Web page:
Results from an initial air sampling after North Korea's announced nuclear test showed no evidence of radioactive particles that would be expected from a successful nuclear detonation, a U.S. government intelligence official said Friday.
The test results do not necessarily mean the North Korean blast was not a nuclear explosion, the official said, speaking on condition of anonymity because he was not authorized to disclose the sampling results.
The U.S. government remains uncertain of the nature of the underground explosion Monday trumpeted by North Korea as a nuclear test. The air sampling tends to reinforce earlier doubts about whether the test blast was entirely successful, officials said. Data from seismic sensors indicated the explosion was smaller than expected.
At the White House, press secretary Tony Snow said the Bush administration's analysis of North Korea's claim was still ongoing and is covering a wide range of data in an attempt to reach a conclusion about whether it is valid.
"We still do not have a definitive statement on it," he said. "They still think the analysis that they're doing will take another day or two."
The air sample was taken Tuesday by a specialized aircraft, the WC-135, flying from Kadena air base in Okinawa, Japan. It apparently took the sample over the Sea of Japan, between the Korean mainland and Japan.
In Beijing, a government official said Friday that Chinese monitoring also has found no evidence of airborne radiation from the test-explosion. The official with the State Environmental Protection Administration said China has been monitoring air samples since Monday.
"We have conducted air monitoring and found no radiation in the air over Chinese territory so far," said the official, who requested anonymity because he was not authorized to publicly release the information. The official declined to explain how the Chinese monitoring was conducted.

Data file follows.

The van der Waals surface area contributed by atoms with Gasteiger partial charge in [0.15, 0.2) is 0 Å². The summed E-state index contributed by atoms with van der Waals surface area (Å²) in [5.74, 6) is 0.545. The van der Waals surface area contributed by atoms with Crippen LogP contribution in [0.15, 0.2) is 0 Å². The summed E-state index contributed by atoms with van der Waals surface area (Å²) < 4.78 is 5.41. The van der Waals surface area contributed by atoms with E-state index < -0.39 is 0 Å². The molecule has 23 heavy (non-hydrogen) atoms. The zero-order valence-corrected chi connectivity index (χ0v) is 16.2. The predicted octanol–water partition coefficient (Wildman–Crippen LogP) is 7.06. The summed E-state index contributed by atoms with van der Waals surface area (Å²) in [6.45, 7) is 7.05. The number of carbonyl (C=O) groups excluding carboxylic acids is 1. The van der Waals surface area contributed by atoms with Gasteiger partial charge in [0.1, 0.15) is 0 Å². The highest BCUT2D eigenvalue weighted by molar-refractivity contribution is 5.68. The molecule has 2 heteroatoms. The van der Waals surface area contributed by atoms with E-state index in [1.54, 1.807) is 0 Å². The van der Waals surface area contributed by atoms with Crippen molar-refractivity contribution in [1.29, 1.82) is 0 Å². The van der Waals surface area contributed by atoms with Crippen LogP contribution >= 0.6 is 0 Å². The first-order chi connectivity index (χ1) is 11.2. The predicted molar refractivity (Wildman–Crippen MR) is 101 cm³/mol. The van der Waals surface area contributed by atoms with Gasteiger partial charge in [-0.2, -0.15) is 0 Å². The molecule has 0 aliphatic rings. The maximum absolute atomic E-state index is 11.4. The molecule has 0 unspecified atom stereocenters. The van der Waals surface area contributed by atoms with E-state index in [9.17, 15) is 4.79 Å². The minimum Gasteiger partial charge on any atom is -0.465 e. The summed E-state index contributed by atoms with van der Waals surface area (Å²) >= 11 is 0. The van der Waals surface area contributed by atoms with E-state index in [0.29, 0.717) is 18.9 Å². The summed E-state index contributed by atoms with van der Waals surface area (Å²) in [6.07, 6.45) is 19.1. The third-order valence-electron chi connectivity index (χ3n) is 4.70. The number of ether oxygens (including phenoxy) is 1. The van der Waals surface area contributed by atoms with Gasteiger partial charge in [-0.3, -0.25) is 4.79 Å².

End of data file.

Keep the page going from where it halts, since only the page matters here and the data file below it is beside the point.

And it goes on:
The U.S. intelligence official said an initial result from testing of the U.S. air sample became available late this week. He said a final result would be available within days but the initial finding is considered conclusive.
It was not immediately clear whether the WC-135 took additional samples after the Tuesday effort.
If it was a nuclear device, but the yield was a paltry half a kiloton, that would mean that North Korea's nuclear scientists aren't up to snuff and blew their country's initial nuclear test (something that no other country has done before), but if it wasn't nuclear at all, that would mean that NK set off a half a kiloton of coventional explosives, knowing that the magnitude of the blast would be almost immediately apparent, but also that, eventually, its non-nuclear nature would be known as well.
I'm confused as to their motivation to do that -- or is it as simple as trying to attract attention to their repeatedly expressed desire for one-to-one talks with the United States? If they thought that was a way to get Bush to the table, they sadly misunderstand the psychology of this administration, and the nature of American politics as well.
Update: According to a comment to this post on Arms Control Wonk:
If it is a well contained test, only isotopes of noble gases like argon and xenon are likely to surface through barometric gas transport along faults. But, then soil gas sampling in on-site inspection operations alone can detect them. And that not before 50 days after the test for a 1 kT yield. With no access to the site for such sampling, all efforts at radionuclide monitoring from the air amount to fishing expeditions. Simple radiation level measurements will tell nothing. They may serve to give the lay public the impression that something is being done. And possibly to let DPRK believe that their tricks whatever they might be will be found out.
As the United States and Japan pushed for a vote today on a Security Council resolution condemning North Korea's reported nuclear test, US intelligence officials said the government had detected radioactive debris consistent with a nuclear explosion.
The radioactive finding was the only positive result among many tests conducted since North Korea announced a nuclear explosion Monday, the officials said last night.